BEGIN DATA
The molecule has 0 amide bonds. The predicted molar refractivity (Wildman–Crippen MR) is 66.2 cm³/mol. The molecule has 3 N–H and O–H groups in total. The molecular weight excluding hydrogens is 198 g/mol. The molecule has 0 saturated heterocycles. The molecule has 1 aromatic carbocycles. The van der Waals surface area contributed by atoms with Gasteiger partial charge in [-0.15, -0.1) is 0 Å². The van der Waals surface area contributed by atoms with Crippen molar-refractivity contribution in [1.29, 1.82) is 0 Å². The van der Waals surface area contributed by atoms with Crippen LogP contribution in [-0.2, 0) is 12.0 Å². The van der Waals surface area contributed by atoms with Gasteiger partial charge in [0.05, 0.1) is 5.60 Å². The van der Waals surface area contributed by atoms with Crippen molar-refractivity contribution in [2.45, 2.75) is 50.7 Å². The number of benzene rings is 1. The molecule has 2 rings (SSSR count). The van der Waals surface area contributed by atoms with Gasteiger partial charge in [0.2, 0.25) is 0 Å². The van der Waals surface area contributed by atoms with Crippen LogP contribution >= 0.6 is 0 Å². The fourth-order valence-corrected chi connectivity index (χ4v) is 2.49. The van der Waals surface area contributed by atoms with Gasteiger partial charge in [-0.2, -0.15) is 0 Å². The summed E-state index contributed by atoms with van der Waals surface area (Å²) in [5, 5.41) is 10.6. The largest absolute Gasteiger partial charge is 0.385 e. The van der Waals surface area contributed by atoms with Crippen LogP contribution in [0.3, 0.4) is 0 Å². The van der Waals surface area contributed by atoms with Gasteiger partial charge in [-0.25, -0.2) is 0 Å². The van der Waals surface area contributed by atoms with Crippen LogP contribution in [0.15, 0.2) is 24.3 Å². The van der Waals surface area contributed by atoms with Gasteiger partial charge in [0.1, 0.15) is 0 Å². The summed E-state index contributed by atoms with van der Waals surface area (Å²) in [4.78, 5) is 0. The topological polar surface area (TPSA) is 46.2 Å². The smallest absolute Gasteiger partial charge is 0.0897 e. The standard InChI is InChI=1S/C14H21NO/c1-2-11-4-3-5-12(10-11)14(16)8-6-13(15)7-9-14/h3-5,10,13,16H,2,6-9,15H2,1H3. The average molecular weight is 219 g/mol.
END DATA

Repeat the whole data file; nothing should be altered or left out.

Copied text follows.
The molecule has 0 amide bonds. The predicted molar refractivity (Wildman–Crippen MR) is 66.2 cm³/mol. The molecule has 3 N–H and O–H groups in total. The molecular weight excluding hydrogens is 198 g/mol. The molecule has 0 saturated heterocycles. The molecule has 1 aromatic carbocycles. The van der Waals surface area contributed by atoms with Gasteiger partial charge in [-0.15, -0.1) is 0 Å². The van der Waals surface area contributed by atoms with Crippen molar-refractivity contribution in [1.29, 1.82) is 0 Å². The van der Waals surface area contributed by atoms with Crippen LogP contribution in [-0.2, 0) is 12.0 Å². The van der Waals surface area contributed by atoms with Gasteiger partial charge in [0.05, 0.1) is 5.60 Å². The van der Waals surface area contributed by atoms with Crippen molar-refractivity contribution in [2.45, 2.75) is 50.7 Å². The number of benzene rings is 1. The molecule has 2 rings (SSSR count). The van der Waals surface area contributed by atoms with Gasteiger partial charge in [0.2, 0.25) is 0 Å². The van der Waals surface area contributed by atoms with Crippen LogP contribution >= 0.6 is 0 Å². The fourth-order valence-corrected chi connectivity index (χ4v) is 2.49. The van der Waals surface area contributed by atoms with Gasteiger partial charge in [-0.2, -0.15) is 0 Å². The summed E-state index contributed by atoms with van der Waals surface area (Å²) in [5, 5.41) is 10.6. The largest absolute Gasteiger partial charge is 0.385 e. The van der Waals surface area contributed by atoms with Crippen LogP contribution in [0.3, 0.4) is 0 Å². The van der Waals surface area contributed by atoms with Gasteiger partial charge in [-0.25, -0.2) is 0 Å². The van der Waals surface area contributed by atoms with Crippen LogP contribution in [0.15, 0.2) is 24.3 Å². The van der Waals surface area contributed by atoms with Gasteiger partial charge in [0.1, 0.15) is 0 Å². The summed E-state index contributed by atoms with van der Waals surface area (Å²) in [4.78, 5) is 0. The topological polar surface area (TPSA) is 46.2 Å². The smallest absolute Gasteiger partial charge is 0.0897 e. The standard InChI is InChI=1S/C14H21NO/c1-2-11-4-3-5-12(10-11)14(16)8-6-13(15)7-9-14/h3-5,10,13,16H,2,6-9,15H2,1H3. The average molecular weight is 219 g/mol.